We have been in Delhi, now for 3 days. We are in a nice hotel in the western part of town, about 35 minutes from the town center. There is a metro stop very close to the hotel, so we have ridden the metro a few times. It’s easy to use, but I have to buy tokens every time we ride. The fare is different for each stop, so we have to tell them where we are going. You can buy a card, for 3 days, but it’s 300 rupees, and so far the most we’ve spent for one trip is 38 rupees, so it just wouldn’t pay. The rupee is about 2 cents (US) so the metro is pretty inexpensive.
The people here are so very nice, polite and helpful. They put their hands together as if to pray and bow slightly every time they greet you. They smile all the time and are always wanting to help. Here in the hotel they are helpful and friendly, but the taxi drivers and auto rickshaw drivers outside can get a bit annoying. Still we’ve seen that in other places. You just have to keep walking and saying no, if you want to be left alone.
On our first day here we rode the metro to a mall 3 stops away. We both needed haircuts, so we found a unisex solon and both got our haircut. I think we went back to the same mall the next day. This time I bought two tops—kurti, I think they are called. Women here mostly wear Salwar Kameez, which are baggy pants with a long tunic to over them. So I bought a couple long tunic tops to wear over my black knit pants. I might buy myself a whole salwar kameez set if I find an affordable one that I like. I’ve also seen beautiful saris, of course.
Today we rode the metro into the city center, found the government ministry building where Jim had a meeting and then split up. I planned to walk to another area where I thought I’d find some handicraft shops. Our plans changed when I came to a traffic circle that I couldn’t get across. The circle had no lights, no crosswalks and no pedestrian lights. It just wasn’t possible to get where I was headed. This is the first time I’ve run into this problem. A kind auto-rickshaw driver helped me get across the street and then I let him drive me to the shop I was looking for and back to meet Jim. He was very nice and after we picked up Jim he took us to see the president’s palace, which is a huge building reminding me a bit of Buckingham Palace, surrounded by a fancy fence, that kept everyone at a distance. Then he took us to a large Hindu temple. We were requested to remove our shoes and leave our cell phones and cameras in a locker. So I couldn’t take any pictures inside. I was disappointed in that, but I guess it’s considered offensive, so we have to respect their values.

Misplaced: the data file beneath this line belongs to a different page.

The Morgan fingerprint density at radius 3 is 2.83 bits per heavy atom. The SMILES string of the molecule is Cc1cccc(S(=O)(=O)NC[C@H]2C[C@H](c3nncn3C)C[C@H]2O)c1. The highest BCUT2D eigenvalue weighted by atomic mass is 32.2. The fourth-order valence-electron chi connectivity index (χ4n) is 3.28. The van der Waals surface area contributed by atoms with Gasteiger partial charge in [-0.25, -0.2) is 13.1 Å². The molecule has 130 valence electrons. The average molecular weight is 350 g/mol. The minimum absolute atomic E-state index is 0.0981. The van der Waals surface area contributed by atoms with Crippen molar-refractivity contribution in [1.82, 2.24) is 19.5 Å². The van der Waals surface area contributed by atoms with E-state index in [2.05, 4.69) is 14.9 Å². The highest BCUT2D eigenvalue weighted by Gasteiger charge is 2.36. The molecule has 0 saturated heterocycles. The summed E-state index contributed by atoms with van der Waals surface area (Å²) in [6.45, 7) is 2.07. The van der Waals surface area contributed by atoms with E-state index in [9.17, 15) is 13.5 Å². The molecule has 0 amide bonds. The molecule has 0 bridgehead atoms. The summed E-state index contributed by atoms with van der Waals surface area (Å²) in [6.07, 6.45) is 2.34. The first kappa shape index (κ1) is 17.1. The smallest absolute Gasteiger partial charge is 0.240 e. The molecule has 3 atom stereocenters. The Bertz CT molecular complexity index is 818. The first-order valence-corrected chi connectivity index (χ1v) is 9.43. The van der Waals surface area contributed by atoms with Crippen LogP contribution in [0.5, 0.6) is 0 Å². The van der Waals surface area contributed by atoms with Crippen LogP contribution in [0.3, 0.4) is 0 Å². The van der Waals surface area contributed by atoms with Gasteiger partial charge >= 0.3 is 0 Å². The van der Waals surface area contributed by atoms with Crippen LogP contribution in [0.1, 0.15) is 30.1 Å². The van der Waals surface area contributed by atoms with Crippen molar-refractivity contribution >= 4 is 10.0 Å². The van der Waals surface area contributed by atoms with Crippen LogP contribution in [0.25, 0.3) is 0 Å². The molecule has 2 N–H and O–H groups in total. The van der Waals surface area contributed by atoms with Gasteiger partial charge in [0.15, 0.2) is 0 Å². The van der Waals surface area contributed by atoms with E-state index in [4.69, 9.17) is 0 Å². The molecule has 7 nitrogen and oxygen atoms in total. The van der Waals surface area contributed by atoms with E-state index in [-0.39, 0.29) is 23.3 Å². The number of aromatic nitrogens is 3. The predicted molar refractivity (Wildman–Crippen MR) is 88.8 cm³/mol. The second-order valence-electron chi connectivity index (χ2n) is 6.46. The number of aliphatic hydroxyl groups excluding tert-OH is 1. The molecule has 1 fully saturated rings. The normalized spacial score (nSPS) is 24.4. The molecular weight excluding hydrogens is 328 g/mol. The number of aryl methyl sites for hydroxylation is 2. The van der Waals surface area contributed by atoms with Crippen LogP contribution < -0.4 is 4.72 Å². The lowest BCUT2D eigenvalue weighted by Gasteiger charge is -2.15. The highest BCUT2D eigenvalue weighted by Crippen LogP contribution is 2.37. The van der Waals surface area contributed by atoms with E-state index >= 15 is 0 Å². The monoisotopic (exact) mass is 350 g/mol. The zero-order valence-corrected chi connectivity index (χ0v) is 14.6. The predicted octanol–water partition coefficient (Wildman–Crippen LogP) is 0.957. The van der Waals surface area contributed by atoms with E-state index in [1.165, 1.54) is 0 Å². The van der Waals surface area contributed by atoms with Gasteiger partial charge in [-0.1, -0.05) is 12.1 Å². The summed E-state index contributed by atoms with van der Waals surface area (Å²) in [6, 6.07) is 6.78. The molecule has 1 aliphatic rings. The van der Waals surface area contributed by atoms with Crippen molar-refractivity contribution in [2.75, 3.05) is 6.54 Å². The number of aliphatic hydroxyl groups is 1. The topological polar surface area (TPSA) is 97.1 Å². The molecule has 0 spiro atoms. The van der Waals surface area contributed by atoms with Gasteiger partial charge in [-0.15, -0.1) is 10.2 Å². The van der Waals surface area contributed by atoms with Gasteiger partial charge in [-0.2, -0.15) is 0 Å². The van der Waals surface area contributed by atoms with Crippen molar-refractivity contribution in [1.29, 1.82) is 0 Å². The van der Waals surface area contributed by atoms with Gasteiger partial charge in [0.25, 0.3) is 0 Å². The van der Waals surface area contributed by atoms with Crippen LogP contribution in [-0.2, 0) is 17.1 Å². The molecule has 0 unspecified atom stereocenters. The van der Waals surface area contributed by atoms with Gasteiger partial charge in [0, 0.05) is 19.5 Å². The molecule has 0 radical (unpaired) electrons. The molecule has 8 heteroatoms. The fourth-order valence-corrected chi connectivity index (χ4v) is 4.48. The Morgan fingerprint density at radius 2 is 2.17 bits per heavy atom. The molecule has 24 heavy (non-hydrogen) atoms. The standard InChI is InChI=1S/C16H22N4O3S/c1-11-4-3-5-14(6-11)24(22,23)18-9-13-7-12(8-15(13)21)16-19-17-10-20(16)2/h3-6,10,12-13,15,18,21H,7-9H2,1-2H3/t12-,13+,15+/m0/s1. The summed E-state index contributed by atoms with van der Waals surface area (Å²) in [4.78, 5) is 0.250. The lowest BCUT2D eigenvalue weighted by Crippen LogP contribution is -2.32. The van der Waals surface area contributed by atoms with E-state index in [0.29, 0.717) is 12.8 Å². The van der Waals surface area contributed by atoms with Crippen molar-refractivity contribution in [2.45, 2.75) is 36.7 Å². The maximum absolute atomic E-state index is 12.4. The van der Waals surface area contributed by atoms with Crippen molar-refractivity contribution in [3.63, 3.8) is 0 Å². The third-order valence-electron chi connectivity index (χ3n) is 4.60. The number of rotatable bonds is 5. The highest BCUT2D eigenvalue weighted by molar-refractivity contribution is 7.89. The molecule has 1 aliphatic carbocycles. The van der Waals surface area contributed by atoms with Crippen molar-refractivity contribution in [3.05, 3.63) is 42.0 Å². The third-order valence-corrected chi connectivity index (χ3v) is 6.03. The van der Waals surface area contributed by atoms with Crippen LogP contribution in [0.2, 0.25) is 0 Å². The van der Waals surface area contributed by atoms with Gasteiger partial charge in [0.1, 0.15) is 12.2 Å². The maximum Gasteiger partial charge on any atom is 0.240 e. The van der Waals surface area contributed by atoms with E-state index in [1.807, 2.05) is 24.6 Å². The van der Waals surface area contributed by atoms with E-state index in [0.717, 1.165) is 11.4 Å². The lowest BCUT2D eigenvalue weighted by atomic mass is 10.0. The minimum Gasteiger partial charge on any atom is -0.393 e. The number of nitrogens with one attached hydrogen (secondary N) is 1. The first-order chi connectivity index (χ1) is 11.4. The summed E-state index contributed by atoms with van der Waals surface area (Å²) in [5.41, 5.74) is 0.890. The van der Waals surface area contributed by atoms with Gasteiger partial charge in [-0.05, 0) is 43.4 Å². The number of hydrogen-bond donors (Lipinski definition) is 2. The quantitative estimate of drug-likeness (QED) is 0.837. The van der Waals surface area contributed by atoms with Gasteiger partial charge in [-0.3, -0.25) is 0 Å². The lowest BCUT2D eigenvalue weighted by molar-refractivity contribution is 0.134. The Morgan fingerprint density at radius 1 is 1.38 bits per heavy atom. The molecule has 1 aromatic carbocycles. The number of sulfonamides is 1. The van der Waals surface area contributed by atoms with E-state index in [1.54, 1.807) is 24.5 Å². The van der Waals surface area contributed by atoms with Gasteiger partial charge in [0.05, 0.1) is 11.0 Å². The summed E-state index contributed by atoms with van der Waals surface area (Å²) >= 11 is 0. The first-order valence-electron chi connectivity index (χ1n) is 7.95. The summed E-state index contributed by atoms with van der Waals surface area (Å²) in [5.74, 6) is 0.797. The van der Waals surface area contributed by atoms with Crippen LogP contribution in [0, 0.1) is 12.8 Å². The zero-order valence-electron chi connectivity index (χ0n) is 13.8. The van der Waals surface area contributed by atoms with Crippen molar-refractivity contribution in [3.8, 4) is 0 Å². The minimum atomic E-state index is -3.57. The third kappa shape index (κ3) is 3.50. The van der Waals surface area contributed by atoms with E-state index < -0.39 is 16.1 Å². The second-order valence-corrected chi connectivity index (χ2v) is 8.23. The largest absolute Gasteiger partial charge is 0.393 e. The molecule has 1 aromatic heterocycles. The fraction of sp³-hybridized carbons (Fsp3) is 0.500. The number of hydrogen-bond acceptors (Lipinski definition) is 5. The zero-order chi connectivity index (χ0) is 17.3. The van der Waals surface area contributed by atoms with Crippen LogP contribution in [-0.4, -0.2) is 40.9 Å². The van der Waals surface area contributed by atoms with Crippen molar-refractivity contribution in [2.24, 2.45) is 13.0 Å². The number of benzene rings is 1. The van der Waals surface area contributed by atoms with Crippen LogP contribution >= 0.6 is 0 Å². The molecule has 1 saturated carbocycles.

The presidents’ palace from the gate.
The same, but with my zoom lens.
One of the gates and pillars.
Entrance to the Laxmi Narayan temple. If you want a better picture, try Wikipedia or the web.
The mall where we had a coffee on this terrace. In the background you see the main entrance, though that’s not the entrance we used, which was the one closest to the metro station.
And finally, our hotel. They are setting up for a wedding reception here. The temperature here is very pleasant right now. It’s been in the low 60’s (F) every day, with no rain in the forecast. We’ve been comfortable in light jackets or sweaters.
We’ve been eating Indian food, which is delicious. We’ve tried several different dishes and enjoyed all of them. Menus mostly have English on them, which makes it easier. (We didn’t often find that in Osaka.) We can get a free drink and snacks in the evening after 6:30, so we’ve been eating a big meal at lunchtime and snacking for dinner. The snacks have been 4 different hot dishes and a few cold things—plenty for a light supper.
Well, it’s about time to head down to the snack bar, so that’s going to be it for today.